New answers tagged

0

There are two government level directives that bear on this. This letter from the insurance commissioner to all health insurers (and this functionally identical letter from the acting general counsel of the Dept. of Managed Care) directs the companies to do 5 things, the most relevant is reducing "cost-sharing" to zero for "for all medically ...


0

Must all COVID-19 tests be fully reimbursed by health insurances in California, United States? That is not what the excerpt conveys. The second statement in bold only reflects that the insurer is not allowed to shift to the insured --or policy holder-- the cost of the test, but that is in the context of (i.e., same paragraph about) tests for which an ...


1

In germany a civil car can have neither a working blue light ($52(3) STVZO) nor a siren (§55(3) STVZO): A car without a blue light may not have a siren, a car that takes part in traffic and isn't on the list can't have blue lights. According to §52(3) blue light while in traffic is exclusive to: police, military police, federal police, customs, ...


0

In many areas, police might prefer to drive a certain car model, painted in a certain colour. Of course people know that and if a car that resembles a police car is spotted in the distance their driving might improve. You would likely be free to buy that car model in the same colour. Anyone spotting you from a distance might drive more carefully. Once they ...


3

The standard practice is to send the opposing party -- or better yet, its attorney -- a preservation letter, also known as a litigation hold. The letter notifies the receiving party that the sender is contemplating litigation, which triggers the recipient's duty to retain relevant records. Google for "sample presevation letter" or "sample ...


1

You mention Several immigration lawyers in the US told me that I have to sue in the district where I reside. And you ask how soon after relocating is it possible to file a lawsuit in a federal district court? You can sue as soon as you can credibly assert that you reside in the new district. If you live in a camper van, this might be somewhat more ...


3

Overview As other answers have pointed out it isn't as simple to alter the bank's records in a way that wouldn't be instantly obvious. There is no "create money" button on the bank's computer. However, a sufficiently complex and skillful manipulation of the bank's records might in fact increase the money supply, although what most criminals would ...


2

they hit a button, create money and put it somewhere obscure If that means that money is added to a bank account, it's not that simple. Bookkeeping is traditionally based on a double-entry system. Every transaction actually consists of two parts. Transfer from B to A: add amount to account A (credit the bank's liability). subtract same amount from account ...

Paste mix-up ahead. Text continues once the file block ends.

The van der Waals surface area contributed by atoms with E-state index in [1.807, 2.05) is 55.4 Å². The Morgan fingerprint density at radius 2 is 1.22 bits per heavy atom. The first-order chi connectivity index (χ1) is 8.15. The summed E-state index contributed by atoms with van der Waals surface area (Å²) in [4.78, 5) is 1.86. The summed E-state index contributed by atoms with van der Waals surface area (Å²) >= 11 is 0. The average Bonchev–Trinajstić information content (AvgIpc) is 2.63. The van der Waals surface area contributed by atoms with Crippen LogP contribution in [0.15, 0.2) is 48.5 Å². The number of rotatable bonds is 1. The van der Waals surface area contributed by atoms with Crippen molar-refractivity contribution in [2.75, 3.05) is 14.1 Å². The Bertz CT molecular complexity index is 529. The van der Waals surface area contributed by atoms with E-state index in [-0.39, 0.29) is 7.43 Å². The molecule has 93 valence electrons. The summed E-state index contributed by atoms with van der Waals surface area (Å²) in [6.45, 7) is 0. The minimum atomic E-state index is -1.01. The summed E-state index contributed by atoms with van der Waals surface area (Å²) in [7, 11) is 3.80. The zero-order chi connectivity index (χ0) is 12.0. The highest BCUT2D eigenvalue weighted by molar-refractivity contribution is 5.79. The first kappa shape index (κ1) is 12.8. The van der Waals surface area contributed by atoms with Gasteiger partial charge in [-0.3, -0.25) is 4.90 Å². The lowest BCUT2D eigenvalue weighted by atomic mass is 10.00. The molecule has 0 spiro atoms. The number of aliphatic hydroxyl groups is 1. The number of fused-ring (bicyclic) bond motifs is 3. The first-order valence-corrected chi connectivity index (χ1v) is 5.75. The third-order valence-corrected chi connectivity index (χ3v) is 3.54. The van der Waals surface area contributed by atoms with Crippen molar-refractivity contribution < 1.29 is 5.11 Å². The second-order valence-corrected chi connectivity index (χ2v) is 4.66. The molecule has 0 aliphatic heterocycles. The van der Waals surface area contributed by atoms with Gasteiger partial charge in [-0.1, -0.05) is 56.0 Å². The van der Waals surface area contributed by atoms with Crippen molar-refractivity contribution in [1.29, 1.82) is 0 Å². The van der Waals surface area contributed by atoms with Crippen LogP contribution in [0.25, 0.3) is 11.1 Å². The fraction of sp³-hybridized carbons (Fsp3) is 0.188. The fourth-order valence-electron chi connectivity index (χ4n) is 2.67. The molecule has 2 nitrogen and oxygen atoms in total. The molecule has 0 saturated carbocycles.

4

This would be wire fraud, which is any type of fraud committed using electronic communications (the term originally comes from the use of telegrams to commit fraud... just like how "wiring" money devised from paying the bill at one telegram station and having the bill collector take an equal amount of money from a different station.). Wire Fraud is ...


0

This is clearly Fraud, in addition to any other crimes committed to access the system. Whoever, without such authority, makes, draws, issues, puts forth, or assigns any certificate of deposit, draft, order, bill of exchange, acceptance, note, debenture, bond, or other obligation, or mortgage, judgment or decree; or Whoever makes any false entry in any book, ...


0

Well, if one defies a valid subpoena, then one is in contempt of court. It's a state court subpoena that they were wrangling over, and I think generally contempt of court is a misdemeanor in the state system. Don't ever try to defy a valid subpoena!


1

The lease or rental agreement is probably still in effect. Under that agreement, the landlord or its agents will probably have a right to access for required maintenance and other purposes. The exact circumstances under which they have the right of access will depend on the provisions of the lease or other agreement. If Alice has a key, she should be able to ...


5

Jury nullification (for example, a jury simply ignores the law) developed and is legal in the US precisely because certain laws were passed that were felt to be unjust. The Wikipedia article on this subject has some interesting cases, for example the Fugitive Slave Act and Prohibition as well as maritime and free-speech cases just prior to the American ...


0

If you try to sell the software on Apples App Store you run into a problem: Apples terms and conditions state that any payment made by the customer is not for the software itself, but for the license to use it. But the GPL license states you are not allowed to charge for the license, only for the software. Together, these two terms mean that GPL licensed ...


35

Generally, the legislature is not restricted to passing laws that are a good idea. This has been remarked on by the Supreme Court (in Justice Stevens's concurrence, emphasis added): But as I recall my esteemed former colleague, Thurgood Marshall, remarking on numerous occasions: “The Constitution does not prohibit legislatures from enacting stupid laws.” ...


8

The courts can't intervene, period. If someone files a suit or an appeal related to a law, then the courts might have jurisdiction and do something, but somebody else has to get the ball rolling. That somebody has to "have standing", and not just be unhappy: they have to have been injured (actually or imminently), there has to be a causal relation ...


8

Like @ColinLosey I am not convinced that all of the examples are indeed valid laws. There are also conceivable grounds to invalidate a law (at least as applied to particular circumstances) beyond the law being unconstitutional. For example, if the law conflicts with another law on the books, the court has to decide how to apply them together, the court could ...